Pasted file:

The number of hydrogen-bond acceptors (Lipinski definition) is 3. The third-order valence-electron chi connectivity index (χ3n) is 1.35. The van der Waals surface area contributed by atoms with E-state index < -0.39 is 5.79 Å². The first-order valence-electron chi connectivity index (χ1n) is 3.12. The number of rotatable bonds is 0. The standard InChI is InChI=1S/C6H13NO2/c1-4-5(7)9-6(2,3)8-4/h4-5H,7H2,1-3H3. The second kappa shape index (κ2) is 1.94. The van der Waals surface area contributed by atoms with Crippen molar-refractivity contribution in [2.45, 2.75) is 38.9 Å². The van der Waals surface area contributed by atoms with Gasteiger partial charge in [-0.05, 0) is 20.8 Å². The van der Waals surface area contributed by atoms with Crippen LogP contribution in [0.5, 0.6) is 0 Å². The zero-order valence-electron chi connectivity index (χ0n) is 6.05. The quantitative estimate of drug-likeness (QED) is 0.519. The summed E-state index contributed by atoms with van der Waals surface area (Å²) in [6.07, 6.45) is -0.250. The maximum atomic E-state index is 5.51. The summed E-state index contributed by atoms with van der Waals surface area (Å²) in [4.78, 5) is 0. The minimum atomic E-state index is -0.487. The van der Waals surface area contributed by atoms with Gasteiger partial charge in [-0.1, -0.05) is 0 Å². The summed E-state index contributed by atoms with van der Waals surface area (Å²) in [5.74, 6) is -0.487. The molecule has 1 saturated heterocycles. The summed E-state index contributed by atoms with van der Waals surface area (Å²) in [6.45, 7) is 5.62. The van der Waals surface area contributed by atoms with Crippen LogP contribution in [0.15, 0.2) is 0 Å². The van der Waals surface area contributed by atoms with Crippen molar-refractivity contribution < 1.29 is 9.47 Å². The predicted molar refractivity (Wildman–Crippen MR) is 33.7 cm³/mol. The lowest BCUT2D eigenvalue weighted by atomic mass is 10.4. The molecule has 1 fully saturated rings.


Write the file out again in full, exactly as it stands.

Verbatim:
The number of hydrogen-bond acceptors (Lipinski definition) is 3. The third-order valence-electron chi connectivity index (χ3n) is 1.35. The van der Waals surface area contributed by atoms with E-state index < -0.39 is 5.79 Å². The first-order valence-electron chi connectivity index (χ1n) is 3.12. The number of rotatable bonds is 0. The standard InChI is InChI=1S/C6H13NO2/c1-4-5(7)9-6(2,3)8-4/h4-5H,7H2,1-3H3. The second kappa shape index (κ2) is 1.94. The van der Waals surface area contributed by atoms with Crippen molar-refractivity contribution in [2.45, 2.75) is 38.9 Å². The van der Waals surface area contributed by atoms with Gasteiger partial charge in [-0.05, 0) is 20.8 Å². The van der Waals surface area contributed by atoms with Crippen LogP contribution in [0.5, 0.6) is 0 Å². The zero-order valence-electron chi connectivity index (χ0n) is 6.05. The quantitative estimate of drug-likeness (QED) is 0.519. The summed E-state index contributed by atoms with van der Waals surface area (Å²) in [6.07, 6.45) is -0.250. The maximum atomic E-state index is 5.51. The summed E-state index contributed by atoms with van der Waals surface area (Å²) in [4.78, 5) is 0. The minimum atomic E-state index is -0.487. The van der Waals surface area contributed by atoms with Gasteiger partial charge in [-0.1, -0.05) is 0 Å². The summed E-state index contributed by atoms with van der Waals surface area (Å²) in [5.74, 6) is -0.487. The molecule has 1 saturated heterocycles. The summed E-state index contributed by atoms with van der Waals surface area (Å²) in [6.45, 7) is 5.62. The van der Waals surface area contributed by atoms with Crippen LogP contribution in [0.15, 0.2) is 0 Å². The van der Waals surface area contributed by atoms with Crippen molar-refractivity contribution < 1.29 is 9.47 Å². The predicted molar refractivity (Wildman–Crippen MR) is 33.7 cm³/mol. The lowest BCUT2D eigenvalue weighted by atomic mass is 10.4. The molecule has 1 fully saturated rings.